Why should “Murad Ismael” be Mayor of Sinjar?
The coming August 3rd will mark the sixth anniversary of the Yazidi genocide. At a time when Sinjar receives high numbers of displaced people who are returning to their destroyed land where the geopolitical framework of the region has attracted regional ambitions, and internally, the issue of the dual local administration remains an expression of an ongoing conflict between Erbil and Baghdad on the identity of the region and its future. I believe that the best present Al-Kadhemi’s government can offer to the Yazidis on the occasion of the Genocide anniversary is to resolve the issue of dual administration by choosing an independent Yazidi voice for the Sinjar administration. This choice would overcome the chasm of Yazidis’ lack of confidence in the political figures coming from the traditional partisan circles of the two Kurdish parties or the circle of the parties currently involved in conflict in Sinjar, and this could be considered a step to restore the Yazidi public’s confidence in the Iraqi government, liberate the Yazidis cause from an excessive politicization, liberate the region from an internal/regional power balance game, and ultimately address circumstances that prevent IDPs from returning to their homes.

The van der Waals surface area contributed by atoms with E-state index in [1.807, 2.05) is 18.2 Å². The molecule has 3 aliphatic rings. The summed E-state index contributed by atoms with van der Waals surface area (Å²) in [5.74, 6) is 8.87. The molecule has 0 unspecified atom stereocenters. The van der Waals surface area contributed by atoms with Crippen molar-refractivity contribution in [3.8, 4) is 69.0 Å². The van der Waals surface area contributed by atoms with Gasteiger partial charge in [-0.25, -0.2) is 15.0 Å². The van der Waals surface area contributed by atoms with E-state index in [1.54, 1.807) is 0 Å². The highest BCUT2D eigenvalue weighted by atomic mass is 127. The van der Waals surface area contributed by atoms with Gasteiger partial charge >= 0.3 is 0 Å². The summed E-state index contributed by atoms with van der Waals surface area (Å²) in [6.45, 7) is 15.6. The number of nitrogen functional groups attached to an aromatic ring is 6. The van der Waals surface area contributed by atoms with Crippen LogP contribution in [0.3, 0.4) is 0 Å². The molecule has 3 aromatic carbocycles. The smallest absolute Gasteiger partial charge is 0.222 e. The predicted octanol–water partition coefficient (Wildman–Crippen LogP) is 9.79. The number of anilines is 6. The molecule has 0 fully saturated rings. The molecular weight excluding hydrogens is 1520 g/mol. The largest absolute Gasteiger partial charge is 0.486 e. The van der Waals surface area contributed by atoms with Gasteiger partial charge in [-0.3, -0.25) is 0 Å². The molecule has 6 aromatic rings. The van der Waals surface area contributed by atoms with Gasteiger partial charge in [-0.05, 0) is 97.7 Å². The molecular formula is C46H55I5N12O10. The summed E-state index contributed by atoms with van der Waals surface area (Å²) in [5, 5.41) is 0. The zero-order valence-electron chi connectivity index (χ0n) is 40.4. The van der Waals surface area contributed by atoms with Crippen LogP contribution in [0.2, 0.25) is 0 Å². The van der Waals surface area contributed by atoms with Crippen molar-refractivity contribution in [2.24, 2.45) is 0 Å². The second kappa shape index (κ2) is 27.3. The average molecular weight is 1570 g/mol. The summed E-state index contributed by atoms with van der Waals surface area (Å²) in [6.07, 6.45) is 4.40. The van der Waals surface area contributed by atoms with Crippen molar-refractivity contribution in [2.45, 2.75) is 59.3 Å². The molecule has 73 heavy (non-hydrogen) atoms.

Celebrating the 6th anniversary of the genocide requires that we give the Yezidis hope that encourages IDPs to a sustainable return, and takes the region out of the conflict that has become a sustainability factor for the genocide so that we are talking about “the extermination is still continuing.” While Sinjar’s important discourse on international stage has become a stereotyped as a place of extermination and death, and because of the internal and regional geopolitical conflict it has become an example of Iraq’s failure as a country, for all that, it is important that Sinjar becomes a measure of Iraq’s success and viability as a country. In my opinion, “Murad Ismael”, who holds two master’s degrees, the last of which is from the University of Houston in the United States, is the most appropriate choice. Murad is one of the most eloquent voices in expressing the Yazidi cause at the international level, and his role was crucial in founding Yazda, an international organization that has become a pioneering example of civil society work on an international level, and has contributed to rebuilding the confidence of Yazidis in themselves, who have established dozens of organizations to serve their community. Murad also ran the “Nadia Murad” campaign for two years, and this campaign paved the way for her winning the Nobel Peace Prize. Murad has achieved unparalleled respect during the past years by international forums and institutions, and built a network of international relations that can be invested more carefully than anyone else to rebuild Sinjar, and in light of the economic crisis facing the Iraqi government, his choice (a practical choice) becomes important in this context, it is also an appropriate option thanks to his experience as an individual, the vision that he implies, and his dedication. Murad’s appointment is also manifestation of an idea of creating an alternative social reality for post-conflict, a pathway of creating a new paradigm for success. This idea is based on the ambition of taking Sinjar, a geographical troubled area that is a source of ethnic conflict, and turning it into an attractive region controlled by dynamics of comprehensive economic development. This will be turning the social conflict into a positive competition for the development of Sinjar. Elites of Mosul, Nineveh Pains, and Sinjar and the rest of the region will then compete to develop their areas – which will be part of a new vision of ending competition of cultures that then could be adopted in rest of Iraq. Yes, Sinjar can be transferred to “Iraqi Singapore” or “Dubai of Iraqi minorities”, especially with the presence of elite Yezidi businessmen in Germany and other countries that want to invest and launch a series of projects that absorb unemployment and revitalize the stricken area. This investment is conditional on seeing a light at the end of the tunnel and sense of a hope. This context could also be extended to Chaldean elites in Michigan and Assyrians in Chicago to invest in the Nineveh Plain when they see growing hope and success in Sinjar. This is a path that adopts a methodology for transforming conflict from ethnic conflict into economic competition, and the development of a post-ISIS success model for all areas of death and political nothingness.